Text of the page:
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Compassion Satisfaction

Created Dec 07 2015, 07:00 PM by Lippincott Solutions
  • burnout
  • compassion fatigue
  • critical care nurses
  • compassion satisfaction
  • stress

Tuesday, December 8, 2015
What factors influence nurses' levels of compassion fatigue and compassion 'satisfaction'?

Critical care nursing can be an intensely satisfying profession. At the same time, it can also be enormously draining.

A recent study adds to previous research that has focused on emergency, pediatric, oncology and hospice nurses to find out what factors place critical care nurses at higher risk of compassion satisfaction as well as its antithesis: compassion fatigue.

“Although nurses obtain professional satisfaction from their work, repeated exposure to the aftermath of critical illness puts them at high risk for compassion fatigue,” says lead author Tara Sacco, MS, RN, CCRN, AGCNS-BC, ACCNS-AG, visiting assistant professor at St. John Fisher College, Wegman School of Nursing, and a clinical nurse specialist at University of Rochester Medical Center, Rochester, New York.

“Our findings provide a snapshot into issues related to nurses’ professional quality of life, with implications for efforts to create healthy work environments.”

A Look at Critical Care Nurses at One Medical Center

The study, published in the August Critical Care Nurse, is based on a survey of 221 adult, pediatric and neonatal critical care nurses at a western New York academic medical center. When researchers looked at the responses and then used the Professional Quality of Life Scale to gauge levels of compassion fatigue and compassion satisfaction, they found that critical care nurses scored within the average range for compassion satisfaction, burnout and secondary traumatic stress.

What’s more, scores among the units were not significantly different.

“From an organizational perspective, this finding is positive because no single unit had a high degree of burnout or secondary traumatic stress,” researchers observe. “Thus, the current work environment appears to foster a healthy balance, and work environment interventions can be directed to increasing levels of compassion satisfaction rather than to preventing compassion fatigue. “

Then they broke down the results by factors such as the nurse’s sex, age, educational level, patient acuity, and whether or not he or she experienced a recent work change. That’s when significant differences in levels of compassion satisfaction and compassion fatigue became apparent, and that’s where the findings get interesting.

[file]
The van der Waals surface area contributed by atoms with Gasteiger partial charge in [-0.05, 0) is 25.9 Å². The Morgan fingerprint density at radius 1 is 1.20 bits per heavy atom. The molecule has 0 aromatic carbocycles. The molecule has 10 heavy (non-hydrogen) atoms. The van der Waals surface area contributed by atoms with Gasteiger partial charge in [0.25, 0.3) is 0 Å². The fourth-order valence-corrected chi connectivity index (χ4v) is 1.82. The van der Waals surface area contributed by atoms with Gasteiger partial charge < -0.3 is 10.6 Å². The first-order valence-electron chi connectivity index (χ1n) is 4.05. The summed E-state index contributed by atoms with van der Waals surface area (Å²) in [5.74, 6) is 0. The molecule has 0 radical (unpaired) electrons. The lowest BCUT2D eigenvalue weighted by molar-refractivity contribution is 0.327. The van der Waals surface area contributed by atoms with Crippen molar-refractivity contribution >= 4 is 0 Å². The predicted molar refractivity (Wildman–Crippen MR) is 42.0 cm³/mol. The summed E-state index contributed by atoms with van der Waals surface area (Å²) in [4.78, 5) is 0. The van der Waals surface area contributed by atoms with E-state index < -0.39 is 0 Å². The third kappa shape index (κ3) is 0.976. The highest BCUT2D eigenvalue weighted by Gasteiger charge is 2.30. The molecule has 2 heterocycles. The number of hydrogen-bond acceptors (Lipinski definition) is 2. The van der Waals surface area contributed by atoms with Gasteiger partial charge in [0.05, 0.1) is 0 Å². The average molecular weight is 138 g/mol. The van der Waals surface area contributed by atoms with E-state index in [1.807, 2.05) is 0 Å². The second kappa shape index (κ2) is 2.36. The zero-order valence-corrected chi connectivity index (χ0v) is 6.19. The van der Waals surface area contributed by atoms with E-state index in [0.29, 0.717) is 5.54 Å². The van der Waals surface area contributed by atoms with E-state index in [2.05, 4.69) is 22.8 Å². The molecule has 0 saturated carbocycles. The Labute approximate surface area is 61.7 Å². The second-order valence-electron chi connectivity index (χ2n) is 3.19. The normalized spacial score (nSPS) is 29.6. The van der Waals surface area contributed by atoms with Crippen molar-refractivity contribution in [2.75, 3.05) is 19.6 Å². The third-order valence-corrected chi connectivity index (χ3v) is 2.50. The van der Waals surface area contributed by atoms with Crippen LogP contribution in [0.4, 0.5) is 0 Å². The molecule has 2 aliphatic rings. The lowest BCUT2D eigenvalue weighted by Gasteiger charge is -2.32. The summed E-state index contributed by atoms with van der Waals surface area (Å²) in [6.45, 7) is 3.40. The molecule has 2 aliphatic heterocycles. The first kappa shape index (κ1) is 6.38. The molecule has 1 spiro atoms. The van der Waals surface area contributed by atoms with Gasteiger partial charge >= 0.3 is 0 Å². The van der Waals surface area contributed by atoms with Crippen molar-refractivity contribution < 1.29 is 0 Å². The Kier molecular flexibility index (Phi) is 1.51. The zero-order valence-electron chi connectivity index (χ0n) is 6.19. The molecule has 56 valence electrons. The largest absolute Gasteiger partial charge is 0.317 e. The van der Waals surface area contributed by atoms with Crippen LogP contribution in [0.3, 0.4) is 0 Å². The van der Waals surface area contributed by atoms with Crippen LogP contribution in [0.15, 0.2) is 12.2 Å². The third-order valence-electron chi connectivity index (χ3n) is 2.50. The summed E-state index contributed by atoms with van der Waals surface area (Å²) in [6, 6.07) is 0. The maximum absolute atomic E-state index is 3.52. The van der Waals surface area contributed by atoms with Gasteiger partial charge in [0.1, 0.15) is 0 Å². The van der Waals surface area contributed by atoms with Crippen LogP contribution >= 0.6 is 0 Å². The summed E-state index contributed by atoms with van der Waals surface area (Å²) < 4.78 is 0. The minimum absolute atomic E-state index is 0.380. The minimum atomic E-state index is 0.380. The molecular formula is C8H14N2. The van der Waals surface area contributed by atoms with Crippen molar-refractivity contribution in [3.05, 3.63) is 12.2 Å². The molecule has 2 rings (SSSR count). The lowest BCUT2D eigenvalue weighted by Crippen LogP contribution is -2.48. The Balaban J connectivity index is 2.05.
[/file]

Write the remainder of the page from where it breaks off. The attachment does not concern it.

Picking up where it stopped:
Who’s Satisfied

Female nurses in the study had significantly higher levels of compassion satisfaction than male nurses (although researchers note this finding should be interpreted with caution since just five percent of respondents were men).

The study also found:

  • Nurses on single-acuity units had significantly higher compassion satisfaction than nurses on mixed-acuity units.
  • Nurses with an associate’s degree or a master’s degree were more likely to have high levels of compassion satisfaction than nurses with a bachelor’s degree.
  • Nurses age 50 and older scored higher on compassion satisfaction and lower on burnout and secondary traumatic stress than younger nurses.

“A possible conclusion,” researchers write, “is that older nurses have more professional and life experience and therefore are better prepared to cope with the challenges of critical care nursing.”

Who’s Not

On the flip side, nurses age 40 to 49 and nurses working on mixed-acuity units had significantly higher burnout and higher secondary traumatic stress scores.

Change, too, was linked with lower professional quality of life. Specifically, the study found that nurses who had a change in nurse manager or nurse leader staff within the last year had significantly lower mean compassion satisfaction scores and higher burnout scores.

“This finding is important because it suggests that units with a stable leadership structure have an environment more supportive of compassion satisfaction,” the researchers write. “Therefore, efforts to retain qualified critical care nurses and nurse managers should be emphasized.”

Along similar lines, nurses who experienced a unit redesign such as the opening or splitting of a unit within the last year scored higher for secondary traumatic stress.

“Because change is a constant within the health care environment, this finding suggests that nurses are at higher risk for compassion fatigue as their work environment evolves,” the researchers note. “Nurse leaders would be smart to implement support systems to guide staff through these times of evolution.”

Make Sense?

The study has several limitations, researchers write, including its small sample size. They suggest a larger, multi-institutional investigation to further explore the issue.

We’d like to know how these results compare to your experience. Are the findings similar to what you’ve observed? What factors do you think most contribute to compassion satisfaction and compassion fatigue among critical care nurses?

Leave us a comment below!